In Pakistan, IOM's DTM implementation started in 2010 as part of the response to Flood Emergency. Since then, the implementation has evolved into preparedness measure. In 2017, it also implemented flow monitoring activities, where DTM collects information at two official border points to identify cross-border mobility patterns and profiles of mobile populations. IOM Pakistan continues operations at two DTM Flow Monitoring Points (FMPs) in Torkham and Chaman with complimentary joint funding. Flow monitoring dashboards capture information on demographics of groups crossing the border with Afghanistan, with detailed analysis on migration flows. It also includes push and pull factors behind decisions to return, information on the journey (routes, mode of transport and intermediaries) as well as data on return intentions, expectations and perceptions of individuals returning to Afghanistan. These informative dashboards are prepared bi-weekly and circulated amongst all operational partners including government counterparts, UN and donor agencies, humanitarian partners and other relevant stakeholders.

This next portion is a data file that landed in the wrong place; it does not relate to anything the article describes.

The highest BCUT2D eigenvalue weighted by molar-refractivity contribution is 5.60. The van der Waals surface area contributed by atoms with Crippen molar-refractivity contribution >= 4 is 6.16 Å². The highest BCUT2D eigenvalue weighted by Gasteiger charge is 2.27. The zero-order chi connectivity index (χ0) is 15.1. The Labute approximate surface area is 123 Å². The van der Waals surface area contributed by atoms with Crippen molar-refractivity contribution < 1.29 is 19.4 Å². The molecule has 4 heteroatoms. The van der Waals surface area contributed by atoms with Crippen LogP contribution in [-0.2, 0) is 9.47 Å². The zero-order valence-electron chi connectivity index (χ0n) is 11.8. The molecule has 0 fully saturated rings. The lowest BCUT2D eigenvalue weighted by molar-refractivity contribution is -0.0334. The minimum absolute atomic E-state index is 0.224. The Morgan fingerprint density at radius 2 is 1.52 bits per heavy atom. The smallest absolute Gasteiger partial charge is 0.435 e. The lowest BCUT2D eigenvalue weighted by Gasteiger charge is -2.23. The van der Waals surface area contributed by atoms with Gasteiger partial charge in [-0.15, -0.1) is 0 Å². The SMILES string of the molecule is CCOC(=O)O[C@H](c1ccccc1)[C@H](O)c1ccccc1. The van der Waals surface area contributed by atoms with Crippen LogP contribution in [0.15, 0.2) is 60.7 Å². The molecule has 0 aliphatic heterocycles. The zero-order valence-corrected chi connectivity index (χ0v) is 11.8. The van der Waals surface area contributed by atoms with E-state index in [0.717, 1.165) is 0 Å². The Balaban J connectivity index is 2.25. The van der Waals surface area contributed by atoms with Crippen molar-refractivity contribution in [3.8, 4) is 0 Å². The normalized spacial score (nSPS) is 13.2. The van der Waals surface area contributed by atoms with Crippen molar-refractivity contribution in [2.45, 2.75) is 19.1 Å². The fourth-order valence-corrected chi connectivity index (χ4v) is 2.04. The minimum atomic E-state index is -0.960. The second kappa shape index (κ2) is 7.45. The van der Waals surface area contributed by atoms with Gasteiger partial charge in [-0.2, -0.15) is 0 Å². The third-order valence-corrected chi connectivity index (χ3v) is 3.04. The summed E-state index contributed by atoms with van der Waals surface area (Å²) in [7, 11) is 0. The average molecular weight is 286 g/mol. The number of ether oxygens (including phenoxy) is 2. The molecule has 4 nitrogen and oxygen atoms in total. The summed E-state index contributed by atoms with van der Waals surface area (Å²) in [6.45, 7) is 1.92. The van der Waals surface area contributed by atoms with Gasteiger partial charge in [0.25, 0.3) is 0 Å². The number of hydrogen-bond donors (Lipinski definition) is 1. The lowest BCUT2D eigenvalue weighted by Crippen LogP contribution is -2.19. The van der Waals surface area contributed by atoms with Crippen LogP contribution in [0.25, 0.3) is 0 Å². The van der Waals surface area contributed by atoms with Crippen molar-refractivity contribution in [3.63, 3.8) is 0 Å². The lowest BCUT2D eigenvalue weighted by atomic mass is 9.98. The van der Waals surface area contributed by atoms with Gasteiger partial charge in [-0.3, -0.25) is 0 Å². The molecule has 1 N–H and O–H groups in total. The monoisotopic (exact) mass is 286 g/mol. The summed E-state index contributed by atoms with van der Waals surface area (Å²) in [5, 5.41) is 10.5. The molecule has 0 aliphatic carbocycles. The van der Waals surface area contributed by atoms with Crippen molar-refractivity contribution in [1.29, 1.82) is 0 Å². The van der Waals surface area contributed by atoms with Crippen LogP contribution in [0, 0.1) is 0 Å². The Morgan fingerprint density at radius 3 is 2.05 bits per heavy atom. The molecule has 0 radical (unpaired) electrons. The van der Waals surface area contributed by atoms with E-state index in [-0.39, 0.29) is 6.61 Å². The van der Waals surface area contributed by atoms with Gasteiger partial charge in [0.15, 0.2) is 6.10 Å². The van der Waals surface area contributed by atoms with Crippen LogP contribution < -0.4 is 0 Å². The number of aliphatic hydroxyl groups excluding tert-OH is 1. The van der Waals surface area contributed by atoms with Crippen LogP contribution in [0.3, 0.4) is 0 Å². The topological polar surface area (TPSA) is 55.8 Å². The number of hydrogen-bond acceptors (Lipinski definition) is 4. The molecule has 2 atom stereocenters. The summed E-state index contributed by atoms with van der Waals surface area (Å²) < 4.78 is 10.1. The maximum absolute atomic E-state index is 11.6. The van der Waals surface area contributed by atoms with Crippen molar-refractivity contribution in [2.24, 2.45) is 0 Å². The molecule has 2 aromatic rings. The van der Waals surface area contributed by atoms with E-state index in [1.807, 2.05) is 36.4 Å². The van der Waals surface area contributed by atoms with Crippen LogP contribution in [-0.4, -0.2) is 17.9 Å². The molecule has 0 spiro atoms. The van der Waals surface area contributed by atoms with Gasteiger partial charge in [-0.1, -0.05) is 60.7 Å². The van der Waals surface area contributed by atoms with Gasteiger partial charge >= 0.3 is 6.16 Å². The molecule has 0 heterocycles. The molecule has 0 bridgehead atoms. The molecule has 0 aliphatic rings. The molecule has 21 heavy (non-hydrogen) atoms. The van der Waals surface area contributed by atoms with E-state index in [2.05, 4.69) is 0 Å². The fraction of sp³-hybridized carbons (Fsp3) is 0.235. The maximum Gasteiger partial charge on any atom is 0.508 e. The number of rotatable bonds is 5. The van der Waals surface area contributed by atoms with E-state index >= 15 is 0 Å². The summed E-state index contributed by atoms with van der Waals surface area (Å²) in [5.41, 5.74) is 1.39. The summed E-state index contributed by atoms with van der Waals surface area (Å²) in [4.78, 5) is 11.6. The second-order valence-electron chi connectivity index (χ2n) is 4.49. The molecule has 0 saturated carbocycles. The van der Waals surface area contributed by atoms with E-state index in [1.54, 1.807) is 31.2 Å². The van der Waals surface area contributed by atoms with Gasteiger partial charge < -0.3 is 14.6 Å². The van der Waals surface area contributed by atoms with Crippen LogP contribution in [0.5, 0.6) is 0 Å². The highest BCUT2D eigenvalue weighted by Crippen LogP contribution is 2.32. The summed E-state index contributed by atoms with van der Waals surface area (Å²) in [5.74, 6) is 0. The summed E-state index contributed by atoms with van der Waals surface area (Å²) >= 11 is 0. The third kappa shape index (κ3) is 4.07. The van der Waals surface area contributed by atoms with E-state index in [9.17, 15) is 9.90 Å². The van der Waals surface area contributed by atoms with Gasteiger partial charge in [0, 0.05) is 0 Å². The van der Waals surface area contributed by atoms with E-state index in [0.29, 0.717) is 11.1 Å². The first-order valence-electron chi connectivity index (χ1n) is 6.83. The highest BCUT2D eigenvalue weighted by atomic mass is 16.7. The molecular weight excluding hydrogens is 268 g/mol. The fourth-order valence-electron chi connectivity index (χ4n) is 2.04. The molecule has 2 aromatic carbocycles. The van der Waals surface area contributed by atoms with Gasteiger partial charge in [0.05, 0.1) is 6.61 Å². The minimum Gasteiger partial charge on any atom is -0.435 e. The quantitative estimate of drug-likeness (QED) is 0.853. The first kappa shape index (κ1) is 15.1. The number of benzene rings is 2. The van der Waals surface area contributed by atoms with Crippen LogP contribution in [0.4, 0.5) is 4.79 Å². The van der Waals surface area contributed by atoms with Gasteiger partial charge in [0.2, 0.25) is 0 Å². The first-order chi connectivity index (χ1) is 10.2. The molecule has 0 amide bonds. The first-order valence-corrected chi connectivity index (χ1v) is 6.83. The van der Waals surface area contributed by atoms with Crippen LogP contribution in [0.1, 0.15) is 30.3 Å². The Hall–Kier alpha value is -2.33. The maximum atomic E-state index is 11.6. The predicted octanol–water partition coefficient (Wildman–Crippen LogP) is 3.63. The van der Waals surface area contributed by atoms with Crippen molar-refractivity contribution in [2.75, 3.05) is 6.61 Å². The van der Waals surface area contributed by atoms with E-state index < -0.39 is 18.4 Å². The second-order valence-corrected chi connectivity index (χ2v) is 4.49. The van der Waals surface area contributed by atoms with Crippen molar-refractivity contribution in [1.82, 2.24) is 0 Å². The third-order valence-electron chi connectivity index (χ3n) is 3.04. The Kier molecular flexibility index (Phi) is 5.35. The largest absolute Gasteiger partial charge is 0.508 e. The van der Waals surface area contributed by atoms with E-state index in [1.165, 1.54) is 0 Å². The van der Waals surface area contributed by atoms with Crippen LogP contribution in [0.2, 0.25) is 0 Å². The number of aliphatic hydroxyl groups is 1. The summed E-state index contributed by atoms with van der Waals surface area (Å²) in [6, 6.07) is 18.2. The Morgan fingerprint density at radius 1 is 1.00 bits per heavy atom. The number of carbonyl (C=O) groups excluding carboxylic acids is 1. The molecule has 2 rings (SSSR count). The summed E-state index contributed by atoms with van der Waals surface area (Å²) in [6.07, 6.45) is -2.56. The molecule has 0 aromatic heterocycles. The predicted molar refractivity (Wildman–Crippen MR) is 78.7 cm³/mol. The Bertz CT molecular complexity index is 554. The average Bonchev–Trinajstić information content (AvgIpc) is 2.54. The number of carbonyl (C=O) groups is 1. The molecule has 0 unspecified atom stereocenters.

A consistent trend to return to areas of origin is observed; however, 6,151 families remained displaced in Sindh and Balochistan, with inaccessible place of origin cited as the main impediment to return (82%), and majority of IDPs fearing they will remain displaced for at least 1 to 3 months.
111 temporary settlements hosting 16,926 individuals (2,870 families) have been identified in Ghotki, Larkana, Qamber Shahdadkot and Sukkur. 95% are spontaneous settlements and no instances of planned tent sites were found in these districts.
This dashboard displays information as of 8 March 2012 by cluster consisting of a map and data represented in graphs.
In Umerkot district TSSU recorded 44 temporary settlements (TS) with 1,073 families (5,841 individuals). All 44 settlements are spontaneous, with no camp management or site management agency. 44% TSs indicate they will stay 1-3 months, 33% indicate 3 months or more.
TSSU recorded nine temporary settlements (TS) with 189 families (1,020 individuals). All nine settlements are spontaneous without camp management or site management agency. Four TSs indicate they will stay one-three months, five indicate that they will remain for three or more months.
This dashboard displays key TSSU information as of 2 February 2012 consisting of a map and data represented in graphs.
This dashboard displays information as of 2 February 2012 by cluster consisting of a map and data represented in graphs.
According to the fifth phase of the TSSU assessment, there are 241 settlements with 10,379 families (55,953 individuals). 80% of all temporary settlements (TS) are spontaneous and 14% are planned tent sites. 92% of TSs have no official camp management structure.